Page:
Cape Town, contrastively, has the vibe of a city that moves into the future, as we were to see later on. When we arrive at Sea Point, we only have time for a very quick shower, an absolute must for everyone’s sake. The road had been long and we had all been generously stewing in the overheated army truck. It’s summer in December in South Africa. We rush out and take calculated turns to shower so as to be ready at the appointed time. One of the best things about organized group tours is that the schedule must be relatively respected by everyone. We rarely end up waiting for someone and never for too long.
The drawback, however, is that you are equally dependent on the group to some extent, which largely diminishes freedom of movement, but does not incapacitate it. Just in case the thought might have slipped anyone’s mind, we are set into the touristic context and are brought to the notorious (I believe, since South Africans tend to do the “Aaaa” sound when I mention it) restaurant “Mama Africa”. We take several taxis to get there. I quickly befriend the black taxi driver: he speaks French and has already been to Belgium. He leaves me his card in case I might need a ride later. He does not like Cape Town and had been trying to get out of there for seven years. I am on holiday, so for me all is pinkish, even in the darkness of the streets on which he’s driving us. Being a tourist is a privileged position.
My first memory of “Mama Africa” is the live music and the truly exceptional singer animating the evening. The drums were loud and the singer’s voice was powerful enough to crack the walls. Maybe it had. He was not using a microphone (or else we might have gone deaf) and was waving his arms around freely, making up his own show. I bet he could have been hired by any European opera; I have never heard anything like it before. His notes were absolutely hair-raising – my indicator that something is close to perfection. The food was good but the show was even better. All the more so since Takalani, manifestly sensitive to the African beat, started to dance, joining the group of entertainers. It was a great night.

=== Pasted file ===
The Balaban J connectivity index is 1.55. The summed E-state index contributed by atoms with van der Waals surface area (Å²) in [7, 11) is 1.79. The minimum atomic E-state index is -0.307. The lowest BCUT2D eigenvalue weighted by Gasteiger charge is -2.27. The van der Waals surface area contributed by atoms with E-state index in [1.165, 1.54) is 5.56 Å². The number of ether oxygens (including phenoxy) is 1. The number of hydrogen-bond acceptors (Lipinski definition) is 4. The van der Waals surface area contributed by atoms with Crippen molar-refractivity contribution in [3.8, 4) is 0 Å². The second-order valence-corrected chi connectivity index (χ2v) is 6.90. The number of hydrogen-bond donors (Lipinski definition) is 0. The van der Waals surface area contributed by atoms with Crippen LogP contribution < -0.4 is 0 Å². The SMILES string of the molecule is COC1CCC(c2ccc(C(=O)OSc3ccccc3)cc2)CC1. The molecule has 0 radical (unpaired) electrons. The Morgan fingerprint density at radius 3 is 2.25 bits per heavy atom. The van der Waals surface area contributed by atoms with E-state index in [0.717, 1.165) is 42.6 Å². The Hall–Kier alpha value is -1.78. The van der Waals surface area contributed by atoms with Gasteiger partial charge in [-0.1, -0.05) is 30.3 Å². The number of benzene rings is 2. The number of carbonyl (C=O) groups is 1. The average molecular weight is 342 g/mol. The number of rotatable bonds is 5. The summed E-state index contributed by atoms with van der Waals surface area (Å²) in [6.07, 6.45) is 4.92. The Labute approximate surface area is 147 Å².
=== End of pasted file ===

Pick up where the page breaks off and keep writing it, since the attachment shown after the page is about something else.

I did not realize that half of the group was already gone, so much was I enjoying myself, when I saw Janos’s panic so clearly disturbing his face expression and heard him say: “Where’s everyone? Where did Takalani go? How do we go back?” He was losing it. Takalani was in fact gradually sending back part of the herd by taxis, and he did so discretely with those who had finished and paid for their meals. I was lost to the African music and did not realize he was calling it a night. Until Janos’s face called for immediate attention: there was “emergency” written all over it, red light and everything. While I was happily relaxed and would have gladly been ready to discover a local night club or any other less touristy location, Janos was scared to be left behind in the big wild city of Cape Town at night.